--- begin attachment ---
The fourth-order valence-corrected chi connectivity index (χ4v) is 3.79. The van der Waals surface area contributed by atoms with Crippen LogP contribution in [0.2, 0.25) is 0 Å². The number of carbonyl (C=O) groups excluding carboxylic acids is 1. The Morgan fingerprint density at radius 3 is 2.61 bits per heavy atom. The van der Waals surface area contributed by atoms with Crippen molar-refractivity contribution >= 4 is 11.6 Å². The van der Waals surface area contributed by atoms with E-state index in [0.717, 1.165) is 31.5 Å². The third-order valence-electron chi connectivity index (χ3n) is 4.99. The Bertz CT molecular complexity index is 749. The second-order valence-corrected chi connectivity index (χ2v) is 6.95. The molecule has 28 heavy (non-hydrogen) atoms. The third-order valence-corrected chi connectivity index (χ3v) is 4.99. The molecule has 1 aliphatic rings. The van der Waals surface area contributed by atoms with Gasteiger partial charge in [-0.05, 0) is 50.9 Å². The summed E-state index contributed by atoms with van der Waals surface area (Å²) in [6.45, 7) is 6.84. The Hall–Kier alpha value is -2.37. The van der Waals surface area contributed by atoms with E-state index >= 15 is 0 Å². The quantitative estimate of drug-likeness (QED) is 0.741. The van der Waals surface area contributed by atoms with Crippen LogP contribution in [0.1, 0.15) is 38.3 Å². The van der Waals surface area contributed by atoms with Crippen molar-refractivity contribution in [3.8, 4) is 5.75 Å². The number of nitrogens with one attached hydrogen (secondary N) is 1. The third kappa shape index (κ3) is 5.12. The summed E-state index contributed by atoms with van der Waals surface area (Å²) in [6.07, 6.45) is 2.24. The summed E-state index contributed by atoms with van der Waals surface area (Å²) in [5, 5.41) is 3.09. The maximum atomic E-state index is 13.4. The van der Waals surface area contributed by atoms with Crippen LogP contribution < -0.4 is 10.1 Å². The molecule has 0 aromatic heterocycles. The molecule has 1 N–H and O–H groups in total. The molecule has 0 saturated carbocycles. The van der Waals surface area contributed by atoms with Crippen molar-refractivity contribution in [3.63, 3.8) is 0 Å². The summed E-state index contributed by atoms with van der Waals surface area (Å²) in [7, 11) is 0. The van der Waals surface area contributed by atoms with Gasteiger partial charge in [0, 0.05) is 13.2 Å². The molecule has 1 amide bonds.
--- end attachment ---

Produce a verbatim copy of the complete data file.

The fourth-order valence-corrected chi connectivity index (χ4v) is 3.79. The van der Waals surface area contributed by atoms with Crippen LogP contribution in [0.2, 0.25) is 0 Å². The number of carbonyl (C=O) groups excluding carboxylic acids is 1. The Morgan fingerprint density at radius 3 is 2.61 bits per heavy atom. The van der Waals surface area contributed by atoms with Crippen molar-refractivity contribution >= 4 is 11.6 Å². The van der Waals surface area contributed by atoms with E-state index in [0.717, 1.165) is 31.5 Å². The third-order valence-electron chi connectivity index (χ3n) is 4.99. The Bertz CT molecular complexity index is 749. The second-order valence-corrected chi connectivity index (χ2v) is 6.95. The molecule has 28 heavy (non-hydrogen) atoms. The third-order valence-corrected chi connectivity index (χ3v) is 4.99. The molecule has 1 aliphatic rings. The van der Waals surface area contributed by atoms with Gasteiger partial charge in [-0.05, 0) is 50.9 Å². The summed E-state index contributed by atoms with van der Waals surface area (Å²) in [6.45, 7) is 6.84. The Hall–Kier alpha value is -2.37. The van der Waals surface area contributed by atoms with E-state index >= 15 is 0 Å². The quantitative estimate of drug-likeness (QED) is 0.741. The van der Waals surface area contributed by atoms with Crippen LogP contribution in [0.1, 0.15) is 38.3 Å². The van der Waals surface area contributed by atoms with Crippen molar-refractivity contribution in [3.8, 4) is 5.75 Å². The number of nitrogens with one attached hydrogen (secondary N) is 1. The third kappa shape index (κ3) is 5.12. The summed E-state index contributed by atoms with van der Waals surface area (Å²) in [6.07, 6.45) is 2.24. The summed E-state index contributed by atoms with van der Waals surface area (Å²) in [5, 5.41) is 3.09. The maximum atomic E-state index is 13.4. The van der Waals surface area contributed by atoms with Crippen LogP contribution < -0.4 is 10.1 Å². The molecule has 0 aromatic heterocycles. The molecule has 1 N–H and O–H groups in total. The molecule has 0 saturated carbocycles. The van der Waals surface area contributed by atoms with Crippen molar-refractivity contribution in [3.63, 3.8) is 0 Å². The summed E-state index contributed by atoms with van der Waals surface area (Å²) in [7, 11) is 0. The van der Waals surface area contributed by atoms with Gasteiger partial charge in [0, 0.05) is 13.2 Å². The molecule has 1 amide bonds.